Although there's certainly more flexibility in automation now it seems, it still takes the right work for it to produce ROI and hopefully not fall behind the competitor by the time its paid off and time to retool. It has caught many companies. The ability to adapt and change quickly is more important than ever.


Most of my work these days is 1 to 10 parts, lots is still manual stuff. In the end, it either makes $ and pays the bills, or it does not. No shortage of fancy everything shops going out of business.
 

jCandlish

Titanium
Joined
Jun 1, 2011
Location
Oberaargau, Swizerland
No shortage of fancy everything shops going out of business.

The ballpark prices I got for Heidenhain LF485 scales and EIB741 interface were not fancy but instead surprisingly economical. The recommended resolution for these scales is 0.1um. Or 100nm. That is 3.94 millionths. The accuracy grade over 1000mm is 2um.

The commoditization of such improved measurement technology will effect manufacturing. Old scales 5um, new scales 0.1um. That will change things.

Imagine you've lived your life up to now with 20/100 vision. Then you get glasses.
 

sable

Titanium
Joined
Feb 7, 2013
Location
midlands,UK
I sometimes wonder if technology will actually hit a wall at some point ,look what happened to Concorde, 50 year old technology we can no longer afford.
 

SND

Diamond
Joined
Jan 12, 2003
Location
Canada
I meant the fancy machine shops with all high end and automation and what not.

Though in that regard. Most technology and equipment today more than exceeds our needs. No doubt it has its applications or they probably wouldn't do it, unless its marketing and showing off as offering something better than the other guy, even if nobody needs it. Pretty common today. I still can't tell the difference between the quality of my 17yr old TV and the new ones a the store, some of which seem worse...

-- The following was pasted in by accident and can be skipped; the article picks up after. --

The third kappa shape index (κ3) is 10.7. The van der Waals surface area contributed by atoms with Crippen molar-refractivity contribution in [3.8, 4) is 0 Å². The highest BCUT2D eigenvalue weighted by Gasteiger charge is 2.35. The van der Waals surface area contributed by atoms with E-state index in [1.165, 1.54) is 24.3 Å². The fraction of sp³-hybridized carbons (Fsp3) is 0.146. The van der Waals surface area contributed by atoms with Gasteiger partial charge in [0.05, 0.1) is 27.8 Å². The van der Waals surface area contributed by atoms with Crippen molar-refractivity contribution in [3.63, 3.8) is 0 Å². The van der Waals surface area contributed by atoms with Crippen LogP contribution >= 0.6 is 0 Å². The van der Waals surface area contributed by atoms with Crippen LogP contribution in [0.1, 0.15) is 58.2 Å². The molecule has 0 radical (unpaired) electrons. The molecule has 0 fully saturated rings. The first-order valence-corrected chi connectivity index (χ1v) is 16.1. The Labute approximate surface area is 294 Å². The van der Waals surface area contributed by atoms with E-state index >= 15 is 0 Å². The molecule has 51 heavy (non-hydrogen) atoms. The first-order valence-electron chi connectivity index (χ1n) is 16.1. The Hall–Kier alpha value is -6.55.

If they want to give more for the same $, that's fine. But what use is .1um on a manual lathe? or even on a cnc?

Does it matter if GPS tracks my location to 1cm instead of 1 meter? nope, pretty cool if they can do it though.

Same idea that we can make really fast elevators so long as we don't mind killing everyone inside.
 

CarbideBob

Diamond
Joined
Jan 14, 2007
Location
Flushing/Flint, Michigan
The first is the Robotic boy from ETHZ and friends, in the flesh so to speak.

The second are ETEL's micropositioning systems with 7nm (nanometer) repeatability! They are also increadably fast.

Why people build robots that look like a person is beyond me. Cute but missing the point of what they do by a mile.

Fast?? as in 4000 IPM rapids and 60+ inches of travel?
High-res scales are nice until you need to count them at high rapid speeds. A design feature many don't think about. Fiber-optic connections to your scales to handle the bandwidth?

I worked on a "factory of the future" project.
Lights out, no people, then along came a company named Toyota which had a whole different vision how to mix manual labor with automation with a whole set of lessons on automation.
End of project. Very big money sent to the scrap man but many things learned about what you can do along with a bit of appreciation for the basic human brain.

Don't get me wrong, I love this stuff but a dose of common sense needs to be used.
Computers, robots, and the like are way below the brains of your below average brain dead human and there has been no major advances in the past few decades.

Lower cost electronics have helped some but we really have hit a wall here.
In the end you need software and robust design engineering to make this stuff work and while it looks simple at first glance it is not trivial or cheap.
Bob
 

jCandlish

Titanium
Joined
Jun 1, 2011
Location
Oberaargau, Swizerland
Why people build robots that look like a person is beyond me. Cute but missing the point of what they do by a mile.